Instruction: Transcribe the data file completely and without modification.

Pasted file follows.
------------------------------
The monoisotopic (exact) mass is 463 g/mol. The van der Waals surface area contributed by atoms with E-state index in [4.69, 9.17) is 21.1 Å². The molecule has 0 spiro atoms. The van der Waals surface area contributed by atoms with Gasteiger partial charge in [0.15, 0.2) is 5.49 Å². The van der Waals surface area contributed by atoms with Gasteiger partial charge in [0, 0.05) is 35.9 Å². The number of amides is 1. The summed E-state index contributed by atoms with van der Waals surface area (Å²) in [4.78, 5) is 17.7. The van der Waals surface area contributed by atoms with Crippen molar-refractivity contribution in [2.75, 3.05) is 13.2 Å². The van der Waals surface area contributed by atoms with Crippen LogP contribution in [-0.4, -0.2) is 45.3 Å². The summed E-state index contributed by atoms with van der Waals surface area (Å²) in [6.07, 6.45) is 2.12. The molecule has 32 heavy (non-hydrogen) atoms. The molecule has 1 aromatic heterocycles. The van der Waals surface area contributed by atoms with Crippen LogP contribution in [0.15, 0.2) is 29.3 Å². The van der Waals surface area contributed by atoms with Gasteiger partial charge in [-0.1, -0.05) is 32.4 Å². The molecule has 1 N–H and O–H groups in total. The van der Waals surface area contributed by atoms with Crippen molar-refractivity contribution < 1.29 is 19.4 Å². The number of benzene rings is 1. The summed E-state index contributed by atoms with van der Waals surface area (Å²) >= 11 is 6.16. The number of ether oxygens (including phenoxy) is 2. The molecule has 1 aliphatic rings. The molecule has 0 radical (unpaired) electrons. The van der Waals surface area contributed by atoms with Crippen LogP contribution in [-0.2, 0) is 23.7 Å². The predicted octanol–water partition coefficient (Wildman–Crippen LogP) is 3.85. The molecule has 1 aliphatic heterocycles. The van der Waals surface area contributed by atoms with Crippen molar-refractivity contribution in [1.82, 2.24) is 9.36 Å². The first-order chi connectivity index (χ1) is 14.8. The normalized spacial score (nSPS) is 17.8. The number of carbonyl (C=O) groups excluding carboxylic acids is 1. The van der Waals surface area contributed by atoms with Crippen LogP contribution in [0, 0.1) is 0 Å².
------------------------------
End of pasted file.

The monoisotopic (exact) mass is 463 g/mol. The van der Waals surface area contributed by atoms with E-state index in [4.69, 9.17) is 21.1 Å². The molecule has 0 spiro atoms. The van der Waals surface area contributed by atoms with Gasteiger partial charge in [0.15, 0.2) is 5.49 Å². The van der Waals surface area contributed by atoms with Gasteiger partial charge in [0, 0.05) is 35.9 Å². The number of amides is 1. The summed E-state index contributed by atoms with van der Waals surface area (Å²) in [4.78, 5) is 17.7. The van der Waals surface area contributed by atoms with Crippen molar-refractivity contribution in [2.75, 3.05) is 13.2 Å². The van der Waals surface area contributed by atoms with Crippen LogP contribution in [-0.4, -0.2) is 45.3 Å². The summed E-state index contributed by atoms with van der Waals surface area (Å²) in [6.07, 6.45) is 2.12. The molecule has 32 heavy (non-hydrogen) atoms. The molecule has 1 aromatic heterocycles. The van der Waals surface area contributed by atoms with Crippen LogP contribution in [0.15, 0.2) is 29.3 Å². The van der Waals surface area contributed by atoms with Gasteiger partial charge in [-0.1, -0.05) is 32.4 Å². The molecule has 1 N–H and O–H groups in total. The van der Waals surface area contributed by atoms with Crippen molar-refractivity contribution < 1.29 is 19.4 Å². The number of benzene rings is 1. The summed E-state index contributed by atoms with van der Waals surface area (Å²) >= 11 is 6.16. The number of ether oxygens (including phenoxy) is 2. The molecule has 1 aliphatic rings. The molecule has 0 radical (unpaired) electrons. The van der Waals surface area contributed by atoms with Crippen LogP contribution in [-0.2, 0) is 23.7 Å². The predicted octanol–water partition coefficient (Wildman–Crippen LogP) is 3.85. The molecule has 1 aliphatic heterocycles. The van der Waals surface area contributed by atoms with Crippen molar-refractivity contribution in [1.82, 2.24) is 9.36 Å². The first-order chi connectivity index (χ1) is 14.8. The normalized spacial score (nSPS) is 17.8. The number of carbonyl (C=O) groups excluding carboxylic acids is 1. The van der Waals surface area contributed by atoms with Crippen LogP contribution in [0, 0.1) is 0 Å².